An independent inquiry into mental health services in Tayside could lead to improvements across Scotland.
David Strang, the inquiry’s chairman, launched the public call for evidence to the inquiry in Dundee on Wednesday.
The inquiry was launched following a public campaign by families who blamed poor care at the Carseview Psychiatric Centre at Ninewells Hospital for a series of suicides.
Mr Strang, a former HM chief inspector of prisons, said he wants to hear about positive and negative experiences of mental health services.
He said: “This is an important milestone today for the independent inquiry.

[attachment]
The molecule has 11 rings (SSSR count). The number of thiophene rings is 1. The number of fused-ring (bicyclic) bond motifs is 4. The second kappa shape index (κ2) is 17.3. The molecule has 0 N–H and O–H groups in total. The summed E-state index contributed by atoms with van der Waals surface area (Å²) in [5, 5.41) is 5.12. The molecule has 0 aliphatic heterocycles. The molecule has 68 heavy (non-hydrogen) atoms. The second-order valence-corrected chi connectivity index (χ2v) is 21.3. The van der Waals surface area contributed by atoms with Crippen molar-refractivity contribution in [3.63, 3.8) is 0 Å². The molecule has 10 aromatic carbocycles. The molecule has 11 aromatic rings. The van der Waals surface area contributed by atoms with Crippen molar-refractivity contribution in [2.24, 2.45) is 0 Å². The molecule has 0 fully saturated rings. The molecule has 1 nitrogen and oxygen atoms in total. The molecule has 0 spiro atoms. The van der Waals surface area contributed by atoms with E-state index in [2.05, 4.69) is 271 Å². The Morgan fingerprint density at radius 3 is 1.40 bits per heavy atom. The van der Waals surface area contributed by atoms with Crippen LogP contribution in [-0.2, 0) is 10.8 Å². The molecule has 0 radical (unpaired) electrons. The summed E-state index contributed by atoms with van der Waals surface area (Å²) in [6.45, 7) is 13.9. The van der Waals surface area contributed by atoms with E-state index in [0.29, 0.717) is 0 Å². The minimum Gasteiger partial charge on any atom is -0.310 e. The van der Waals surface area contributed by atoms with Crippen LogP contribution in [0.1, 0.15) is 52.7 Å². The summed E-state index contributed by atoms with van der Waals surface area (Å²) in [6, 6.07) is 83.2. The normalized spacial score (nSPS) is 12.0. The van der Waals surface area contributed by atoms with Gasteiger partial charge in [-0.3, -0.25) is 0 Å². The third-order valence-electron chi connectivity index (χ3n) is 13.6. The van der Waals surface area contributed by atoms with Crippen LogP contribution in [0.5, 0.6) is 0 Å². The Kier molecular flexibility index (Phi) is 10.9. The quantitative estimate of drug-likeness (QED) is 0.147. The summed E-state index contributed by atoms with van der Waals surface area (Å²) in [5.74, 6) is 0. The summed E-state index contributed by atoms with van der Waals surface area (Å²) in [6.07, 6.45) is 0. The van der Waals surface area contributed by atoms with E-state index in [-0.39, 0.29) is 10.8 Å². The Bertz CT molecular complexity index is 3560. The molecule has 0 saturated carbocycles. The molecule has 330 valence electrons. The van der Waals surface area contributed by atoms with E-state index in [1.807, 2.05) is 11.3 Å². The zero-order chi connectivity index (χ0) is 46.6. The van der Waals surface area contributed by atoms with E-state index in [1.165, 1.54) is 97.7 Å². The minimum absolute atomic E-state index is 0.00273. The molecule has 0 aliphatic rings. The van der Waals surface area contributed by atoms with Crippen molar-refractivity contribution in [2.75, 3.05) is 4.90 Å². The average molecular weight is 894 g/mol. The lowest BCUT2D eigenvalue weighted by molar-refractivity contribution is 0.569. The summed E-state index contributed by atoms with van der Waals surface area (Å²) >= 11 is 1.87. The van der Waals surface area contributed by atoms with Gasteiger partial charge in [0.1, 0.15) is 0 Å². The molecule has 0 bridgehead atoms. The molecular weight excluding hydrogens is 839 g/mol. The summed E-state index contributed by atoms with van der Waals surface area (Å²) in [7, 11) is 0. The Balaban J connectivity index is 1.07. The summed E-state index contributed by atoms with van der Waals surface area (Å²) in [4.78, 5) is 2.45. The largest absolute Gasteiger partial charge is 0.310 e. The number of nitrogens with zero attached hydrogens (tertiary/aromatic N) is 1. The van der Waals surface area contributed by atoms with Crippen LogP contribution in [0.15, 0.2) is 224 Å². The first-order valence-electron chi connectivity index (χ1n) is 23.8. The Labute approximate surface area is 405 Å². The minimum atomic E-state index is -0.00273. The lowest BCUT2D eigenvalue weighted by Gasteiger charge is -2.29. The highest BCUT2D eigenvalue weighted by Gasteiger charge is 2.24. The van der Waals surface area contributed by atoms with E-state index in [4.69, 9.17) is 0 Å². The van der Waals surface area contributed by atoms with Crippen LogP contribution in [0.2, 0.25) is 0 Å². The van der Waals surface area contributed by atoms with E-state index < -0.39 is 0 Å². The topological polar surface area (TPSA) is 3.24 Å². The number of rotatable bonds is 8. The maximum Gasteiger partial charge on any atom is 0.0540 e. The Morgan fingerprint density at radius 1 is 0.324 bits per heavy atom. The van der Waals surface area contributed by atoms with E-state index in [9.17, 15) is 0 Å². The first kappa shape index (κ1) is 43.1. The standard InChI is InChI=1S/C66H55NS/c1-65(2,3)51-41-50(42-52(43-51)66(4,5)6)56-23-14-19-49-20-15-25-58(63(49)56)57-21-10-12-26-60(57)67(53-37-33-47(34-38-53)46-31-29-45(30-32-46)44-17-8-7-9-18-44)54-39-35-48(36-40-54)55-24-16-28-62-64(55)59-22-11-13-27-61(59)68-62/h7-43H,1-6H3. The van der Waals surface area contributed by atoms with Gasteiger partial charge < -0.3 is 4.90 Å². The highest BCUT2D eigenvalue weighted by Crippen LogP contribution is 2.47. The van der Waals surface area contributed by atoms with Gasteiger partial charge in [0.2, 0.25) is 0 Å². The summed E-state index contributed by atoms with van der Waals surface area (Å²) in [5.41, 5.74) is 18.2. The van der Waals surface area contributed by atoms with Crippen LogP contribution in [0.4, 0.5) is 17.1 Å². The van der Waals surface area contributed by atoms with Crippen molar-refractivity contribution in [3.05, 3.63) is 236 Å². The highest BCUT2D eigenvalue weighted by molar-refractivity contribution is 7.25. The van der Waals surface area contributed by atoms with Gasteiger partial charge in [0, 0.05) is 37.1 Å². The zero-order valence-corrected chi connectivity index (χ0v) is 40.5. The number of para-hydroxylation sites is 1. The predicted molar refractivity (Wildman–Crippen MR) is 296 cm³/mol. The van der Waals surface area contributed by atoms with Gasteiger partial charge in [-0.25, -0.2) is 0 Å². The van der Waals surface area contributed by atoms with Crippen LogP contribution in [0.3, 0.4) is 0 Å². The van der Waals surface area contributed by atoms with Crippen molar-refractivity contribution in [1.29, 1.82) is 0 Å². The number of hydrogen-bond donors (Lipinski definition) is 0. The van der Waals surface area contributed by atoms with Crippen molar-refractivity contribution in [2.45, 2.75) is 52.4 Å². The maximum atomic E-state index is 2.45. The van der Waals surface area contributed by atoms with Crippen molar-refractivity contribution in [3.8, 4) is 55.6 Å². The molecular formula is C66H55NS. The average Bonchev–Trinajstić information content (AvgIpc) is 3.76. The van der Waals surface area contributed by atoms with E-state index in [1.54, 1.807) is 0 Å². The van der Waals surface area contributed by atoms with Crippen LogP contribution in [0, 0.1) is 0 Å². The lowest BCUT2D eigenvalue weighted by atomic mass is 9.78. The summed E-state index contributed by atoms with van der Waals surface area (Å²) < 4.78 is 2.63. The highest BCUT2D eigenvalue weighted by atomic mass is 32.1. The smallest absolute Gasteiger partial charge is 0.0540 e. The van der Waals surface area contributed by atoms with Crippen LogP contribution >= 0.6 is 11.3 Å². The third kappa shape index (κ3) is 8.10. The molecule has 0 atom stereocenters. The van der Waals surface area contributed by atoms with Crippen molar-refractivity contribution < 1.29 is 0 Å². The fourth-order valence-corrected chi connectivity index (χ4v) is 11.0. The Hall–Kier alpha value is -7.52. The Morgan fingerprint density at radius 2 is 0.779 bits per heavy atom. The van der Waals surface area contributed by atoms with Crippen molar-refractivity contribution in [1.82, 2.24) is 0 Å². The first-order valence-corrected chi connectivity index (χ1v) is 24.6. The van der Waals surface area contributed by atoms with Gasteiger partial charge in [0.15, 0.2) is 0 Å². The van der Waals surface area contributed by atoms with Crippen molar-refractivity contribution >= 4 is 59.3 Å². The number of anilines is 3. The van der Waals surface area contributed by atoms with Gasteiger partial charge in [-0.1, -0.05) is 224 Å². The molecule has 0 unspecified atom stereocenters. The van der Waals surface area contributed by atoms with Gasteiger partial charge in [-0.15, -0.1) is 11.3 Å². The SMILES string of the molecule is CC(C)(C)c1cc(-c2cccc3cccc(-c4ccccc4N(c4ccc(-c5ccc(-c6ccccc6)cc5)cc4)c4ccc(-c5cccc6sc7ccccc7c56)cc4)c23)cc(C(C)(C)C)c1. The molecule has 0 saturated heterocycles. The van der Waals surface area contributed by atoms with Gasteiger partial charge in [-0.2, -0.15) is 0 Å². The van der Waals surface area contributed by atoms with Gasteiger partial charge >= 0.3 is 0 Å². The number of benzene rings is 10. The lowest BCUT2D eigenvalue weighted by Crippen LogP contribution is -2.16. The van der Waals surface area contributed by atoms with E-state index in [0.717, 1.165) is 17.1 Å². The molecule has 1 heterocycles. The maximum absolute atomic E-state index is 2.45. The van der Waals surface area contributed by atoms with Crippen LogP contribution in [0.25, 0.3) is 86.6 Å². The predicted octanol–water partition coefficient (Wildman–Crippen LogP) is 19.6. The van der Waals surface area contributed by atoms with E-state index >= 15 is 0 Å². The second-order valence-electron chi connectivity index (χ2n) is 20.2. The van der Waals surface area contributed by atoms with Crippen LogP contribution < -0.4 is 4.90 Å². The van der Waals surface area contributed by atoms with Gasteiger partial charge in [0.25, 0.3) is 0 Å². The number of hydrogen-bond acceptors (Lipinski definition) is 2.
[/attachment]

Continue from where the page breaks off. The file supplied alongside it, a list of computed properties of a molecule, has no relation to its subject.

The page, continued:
“I want to hear from people who have experience of mental health services in Tayside. That might be someone who has been, or still is a patient, family members or carers and other organisations, third sector organisations and charities, that support people in Tayside.”
Mr Strang said he would respect the “confidentiality” of any NHS Tayside employees who come forward.
He said: “I’m also keen to hear from members of staff from NHS Tayside if they want to tell me about their experiences of mental health services in Tayside.
“What I would say is I will respect he confidentiality of what they say. My preference would be that people, when they submit evidence, would say who they are because that is helpful but clearly, if people want to submit wholly anonymous evidence they will be able to do that.”
Mr Strang added: “I am expecting to hear about experiences that have been good as well as experiences that have, perhaps, been poor.